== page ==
How to Wax a Car with a Buffer: Tips and Reasons

how to wax a car with a buffer

Buying a car can be a huge investment. As a matter of fact, an automobile is often one of the largest purchases you will make, second to buying a home.

The advantages of owning a car include having the freedom to choose your schedule. You don’t have to wait for a bus or a train, or coordinate transfers. Also, having your own car eliminates having to pay for a taxi or Uber service, or worrying whether transportation will be available if you need a ride at the last minute.

A car is a place where you spend a great deal of your time commuting while listening to music, talk shows or books on CD. It becomes personal office space for you to make business calls, or an isolated place to talk to a friend you haven’t heard from for a while.

It can be sanctuary when you need to go for a drive alone, or a refuge when you want to read a book or take a nap. Your car is like a good friend that you want to have around.

Why Should I Wax My Car?

Taking care of your vehicle is important if you want to keep your investment running efficiently. Regular maintenance can prolong the life of your car and prevent inconvenient breakdowns. Keeping your ride looking nice on the exterior is also important.

That’s why you may want to protect the paint coat with wax. Learning how to wax a car with a buffer can save you time and help you get the job done with precision and quality.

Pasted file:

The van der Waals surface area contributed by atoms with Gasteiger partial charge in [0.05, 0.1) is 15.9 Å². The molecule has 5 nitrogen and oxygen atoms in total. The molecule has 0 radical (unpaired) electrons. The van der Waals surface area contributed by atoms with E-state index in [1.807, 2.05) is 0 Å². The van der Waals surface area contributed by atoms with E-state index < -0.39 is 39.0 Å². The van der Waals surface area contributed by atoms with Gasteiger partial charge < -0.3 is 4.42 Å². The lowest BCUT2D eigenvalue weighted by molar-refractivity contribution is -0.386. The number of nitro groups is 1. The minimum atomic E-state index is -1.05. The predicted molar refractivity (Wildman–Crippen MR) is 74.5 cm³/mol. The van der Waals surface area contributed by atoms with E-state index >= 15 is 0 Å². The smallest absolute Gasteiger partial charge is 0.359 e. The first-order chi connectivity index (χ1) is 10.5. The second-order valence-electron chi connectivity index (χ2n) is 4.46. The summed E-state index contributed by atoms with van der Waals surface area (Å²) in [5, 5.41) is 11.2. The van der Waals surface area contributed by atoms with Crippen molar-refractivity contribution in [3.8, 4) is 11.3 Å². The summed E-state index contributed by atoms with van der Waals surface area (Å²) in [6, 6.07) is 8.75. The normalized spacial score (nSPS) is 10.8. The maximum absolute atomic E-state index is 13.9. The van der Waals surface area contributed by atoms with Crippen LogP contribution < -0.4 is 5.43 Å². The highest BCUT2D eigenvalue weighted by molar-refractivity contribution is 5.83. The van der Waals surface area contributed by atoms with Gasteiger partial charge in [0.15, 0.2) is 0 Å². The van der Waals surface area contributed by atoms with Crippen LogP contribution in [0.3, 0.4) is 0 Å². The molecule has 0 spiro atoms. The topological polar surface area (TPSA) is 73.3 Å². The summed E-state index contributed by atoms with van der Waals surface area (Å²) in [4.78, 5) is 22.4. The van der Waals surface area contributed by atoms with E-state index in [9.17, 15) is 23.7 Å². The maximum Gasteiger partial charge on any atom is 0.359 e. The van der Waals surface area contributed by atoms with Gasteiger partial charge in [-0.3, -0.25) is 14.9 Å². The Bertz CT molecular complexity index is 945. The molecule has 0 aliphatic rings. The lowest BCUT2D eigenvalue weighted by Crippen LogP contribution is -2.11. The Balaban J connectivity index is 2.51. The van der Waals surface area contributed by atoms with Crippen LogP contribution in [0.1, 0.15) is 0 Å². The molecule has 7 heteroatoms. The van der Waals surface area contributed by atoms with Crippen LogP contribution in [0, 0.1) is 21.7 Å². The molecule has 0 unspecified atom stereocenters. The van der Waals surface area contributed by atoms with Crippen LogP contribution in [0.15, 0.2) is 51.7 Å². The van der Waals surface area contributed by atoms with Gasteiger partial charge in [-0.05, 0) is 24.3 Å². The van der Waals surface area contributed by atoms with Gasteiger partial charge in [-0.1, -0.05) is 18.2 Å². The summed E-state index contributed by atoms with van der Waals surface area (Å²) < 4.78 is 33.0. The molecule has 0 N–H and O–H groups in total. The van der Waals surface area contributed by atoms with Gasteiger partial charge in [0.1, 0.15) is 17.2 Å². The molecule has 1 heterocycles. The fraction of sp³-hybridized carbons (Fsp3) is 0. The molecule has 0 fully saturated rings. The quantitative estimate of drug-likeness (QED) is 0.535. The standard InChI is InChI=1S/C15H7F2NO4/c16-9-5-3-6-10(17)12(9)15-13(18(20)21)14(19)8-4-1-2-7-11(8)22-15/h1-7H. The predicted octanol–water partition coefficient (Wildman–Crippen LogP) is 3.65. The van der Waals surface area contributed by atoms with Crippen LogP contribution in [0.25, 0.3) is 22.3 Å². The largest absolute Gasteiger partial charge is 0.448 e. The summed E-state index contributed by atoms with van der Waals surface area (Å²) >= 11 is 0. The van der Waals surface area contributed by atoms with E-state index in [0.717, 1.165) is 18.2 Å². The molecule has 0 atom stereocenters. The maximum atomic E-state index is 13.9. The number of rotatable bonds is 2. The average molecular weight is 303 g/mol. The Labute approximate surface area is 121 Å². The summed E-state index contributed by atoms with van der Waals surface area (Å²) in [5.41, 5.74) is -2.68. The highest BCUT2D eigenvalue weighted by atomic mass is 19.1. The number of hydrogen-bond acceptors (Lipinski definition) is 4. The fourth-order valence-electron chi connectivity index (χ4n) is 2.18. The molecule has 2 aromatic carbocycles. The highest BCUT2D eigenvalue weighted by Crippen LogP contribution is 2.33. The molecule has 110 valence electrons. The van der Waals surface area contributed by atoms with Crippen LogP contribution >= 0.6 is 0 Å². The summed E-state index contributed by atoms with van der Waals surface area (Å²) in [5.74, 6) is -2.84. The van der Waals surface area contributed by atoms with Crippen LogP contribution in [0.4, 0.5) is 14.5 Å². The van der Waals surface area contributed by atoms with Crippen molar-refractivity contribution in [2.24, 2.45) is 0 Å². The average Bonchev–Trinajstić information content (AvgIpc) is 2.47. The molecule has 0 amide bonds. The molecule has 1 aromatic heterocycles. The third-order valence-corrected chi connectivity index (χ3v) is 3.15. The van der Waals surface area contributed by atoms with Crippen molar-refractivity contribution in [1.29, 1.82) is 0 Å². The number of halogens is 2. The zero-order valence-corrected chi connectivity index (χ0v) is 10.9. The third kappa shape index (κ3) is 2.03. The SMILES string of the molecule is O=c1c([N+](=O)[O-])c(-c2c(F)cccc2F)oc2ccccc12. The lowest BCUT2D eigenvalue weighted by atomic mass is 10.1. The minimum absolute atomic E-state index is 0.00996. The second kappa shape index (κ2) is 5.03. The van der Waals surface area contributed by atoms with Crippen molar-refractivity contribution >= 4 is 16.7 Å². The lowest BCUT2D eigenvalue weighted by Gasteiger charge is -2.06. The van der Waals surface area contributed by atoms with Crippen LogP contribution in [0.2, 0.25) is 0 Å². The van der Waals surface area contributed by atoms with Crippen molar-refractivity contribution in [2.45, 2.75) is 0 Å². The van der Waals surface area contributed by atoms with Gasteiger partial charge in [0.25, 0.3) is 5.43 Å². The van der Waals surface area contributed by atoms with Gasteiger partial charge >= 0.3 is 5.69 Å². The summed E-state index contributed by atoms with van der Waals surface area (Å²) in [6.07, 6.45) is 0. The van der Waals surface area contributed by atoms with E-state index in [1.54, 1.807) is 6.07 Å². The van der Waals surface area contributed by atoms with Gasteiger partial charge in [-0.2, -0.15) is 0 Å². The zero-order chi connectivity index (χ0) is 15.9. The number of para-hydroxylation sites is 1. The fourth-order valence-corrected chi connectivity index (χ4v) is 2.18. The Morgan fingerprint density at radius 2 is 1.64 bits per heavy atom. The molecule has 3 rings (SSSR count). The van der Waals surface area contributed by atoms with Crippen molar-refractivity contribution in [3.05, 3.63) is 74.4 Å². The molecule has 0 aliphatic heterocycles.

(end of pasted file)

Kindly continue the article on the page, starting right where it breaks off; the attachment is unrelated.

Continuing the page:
Protection and Preservation

Regardless of what you do to keep it from happening, your car takes a lot of abuse. Driving on the freeway for long distances can subject your vehicle to nicks in the paint or gummy sludge that comes from bugs.

Tar, snow, road salt and wind can also be harsh on the exterior. Additionally, if your car sits out in the sun for a great portion of the day, the color can fade or the glossy coat can lose its sheen. Additionally, the paint could peel. Eventually, your car will appear dull and lose the luster it originally had.

Waxing your car adds a protective shield that will preserve the paint and enhance its overall appearance. Applying wax at least every three months can slow down corrosion and prevent the following damage to the exterior:

  • Rust
  • Scratches
  • Chipping
  • Cracking
  • Color fading
  • Paint peeling

Value

By preserving the exterior of your vehicle, you can maintain its value. This is crucial if you ever plan to resell it. A car that looks new and is free of rust and scratches is more appealing to buyers. Also, the resale value of a car will be higher if it is well taken care of.

Preparation & Tips on How to Wax a Car with a Buffer

Volkswagen Scirocco against a graffiti background

Image by Scozzy from Pixabay

Materials & Equipment

Having all the items you need beforehand will save you from stopping halfway through the job to retrieve what you’re missing.  Make sure you gather the following before you begin:

  • Mild soap to wash your car, and water to rinse
  • Wash rags and towels to clean and dry the car
  • Non-abrasive detergent for extra gritty and grimy spots
  • Polish, if you plan on rubbing out scratches or correcting damaged paint
  • Clean microfiber cloths or regular towels to remove extra wax
  • An electric orbital buffer

Before you wax your car, you need to prepare the paint surface. By doing a few things before you apply the wax, you can assure that the application will be effective and long-lasting. Follow these steps to get your car ready, beforehand.

  1. Wash and dry your car. By washing your car, you will remove debris that you don’t want to have sealed under the wax coating.